Social Worlds in 100 Objects, Themes and Ideas

The suit: a symbol of masculinity?

Is the suit a dull uniform or a vibrant fashion statement? Dr Tim Edwards from the Department of Sociology examines this question, and asserts what the suit now means for the modern day man.

The suit is often perceived as dull, uniform in all senses, fatally unsexy and sometimes worse. This is for the most part due to a fixation on working class work dress in the late nineteenth century in the UK, and the apparently dour consequences of grey flannel for men’s happiness in 1950s North America.

Part of the difficulty also lies in a question of definition. The modern suit is commonly seen as a matter of matching dreary materials when, in fact, the suit is defined by form not fabric, and an army of men in grey sweaters may equally lack as much aesthetic inspiration.

In more historical terms, the suit is seen to originate from the ornate outfits of Louis XIV well over three hundred years ago, and the gradual adoption of the jacket (or coat), waistcoat (or vest), and trousers (or pants) combination with an undershirt underneath.

The French Baroque was hardly noted for its dullness, whilst if we zoom forward to the present day we have actors such as Armie Hammer wearing vibrantly coloured, tight cut, Gucci suits, which define what is underneath and add to his attractiveness and sexuality. One might see this as a one-off example, yet one only has to think of David Beckham, James Bond, Cary Grant, spivs, mods, velvet jackets, evening wear, bowlers or pinstripes to realise this is hardly an exception.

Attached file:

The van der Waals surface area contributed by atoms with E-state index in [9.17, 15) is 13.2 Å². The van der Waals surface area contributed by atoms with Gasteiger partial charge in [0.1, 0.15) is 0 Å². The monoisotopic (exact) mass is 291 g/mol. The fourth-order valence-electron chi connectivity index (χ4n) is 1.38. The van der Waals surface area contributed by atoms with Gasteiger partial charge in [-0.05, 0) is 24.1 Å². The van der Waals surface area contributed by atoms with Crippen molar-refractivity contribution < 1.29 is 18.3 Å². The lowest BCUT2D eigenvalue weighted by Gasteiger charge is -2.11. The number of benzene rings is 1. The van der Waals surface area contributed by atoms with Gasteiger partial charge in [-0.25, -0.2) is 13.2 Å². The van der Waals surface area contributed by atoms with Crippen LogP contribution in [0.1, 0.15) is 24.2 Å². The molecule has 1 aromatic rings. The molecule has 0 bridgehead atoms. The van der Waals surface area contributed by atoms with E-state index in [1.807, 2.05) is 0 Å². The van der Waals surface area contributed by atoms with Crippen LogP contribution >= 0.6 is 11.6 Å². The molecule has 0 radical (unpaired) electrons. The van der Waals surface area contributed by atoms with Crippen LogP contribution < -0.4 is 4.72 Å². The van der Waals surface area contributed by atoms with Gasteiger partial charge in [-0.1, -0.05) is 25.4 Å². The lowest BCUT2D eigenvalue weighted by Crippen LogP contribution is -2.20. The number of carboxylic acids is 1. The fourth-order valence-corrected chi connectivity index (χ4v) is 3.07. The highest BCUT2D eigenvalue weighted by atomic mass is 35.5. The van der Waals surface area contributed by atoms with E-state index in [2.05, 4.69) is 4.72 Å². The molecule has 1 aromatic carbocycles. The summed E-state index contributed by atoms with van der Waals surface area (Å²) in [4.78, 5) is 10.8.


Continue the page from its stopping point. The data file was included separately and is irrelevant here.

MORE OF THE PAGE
As its history makes clear, the suit is not automatically erotic or glamorous – the dreariness of most paunchy sack wearing politicians is a case in point – rather that it is equally exemplary of masculine sexuality as it is of dreary conformity. The reason for this centres on its form, as the suit often heightens male sexuality in widening shoulders, narrowing hips and aesthetically linking, in Freudian terms, the Adam’s apple to the genitals via the tie.

From a more contemporary angle it is interesting that the suit is worn less for work and more for play, as many occupations do not require such formality any more. Thus the shifts in men’s tailoring these days look less to the square mile and more to what Gary Barlow is wearing on X-Factor.

One may also query the linking of the suit to masculinity when, for example, in the 1980s it became symbolic of female sexuality at the office. Yet women’s tailoring often has little to do with men’s – not least in its use of the skirt and tendency to emphasise the bust and waist, let alone in the fluffy pink varieties donned by Reese Witherspoon in Legally Blonde – and, when it does, as in the case of Marlene Dietrich, it is famous for its mannishness.

So, despite over three centuries of variations and reincarnations, the suit still matters to men and remains of central importance to masculinity.

Dr Tim Edwards

Research interests

  • Analyses of masculinity, sexualities, fashion and consumer culture, the interface between social and cultural theory, and social divisions
  • The meaning of money
  • Gay male culture, AIDS, and the New Man

Supervision interests

  • Gender studies, particularly masculinities, sexuality, fashion studies, popular culture, some media studies (film particularly), and consumer culture more widely
  • Contemporary and postmodern theories and social divisions

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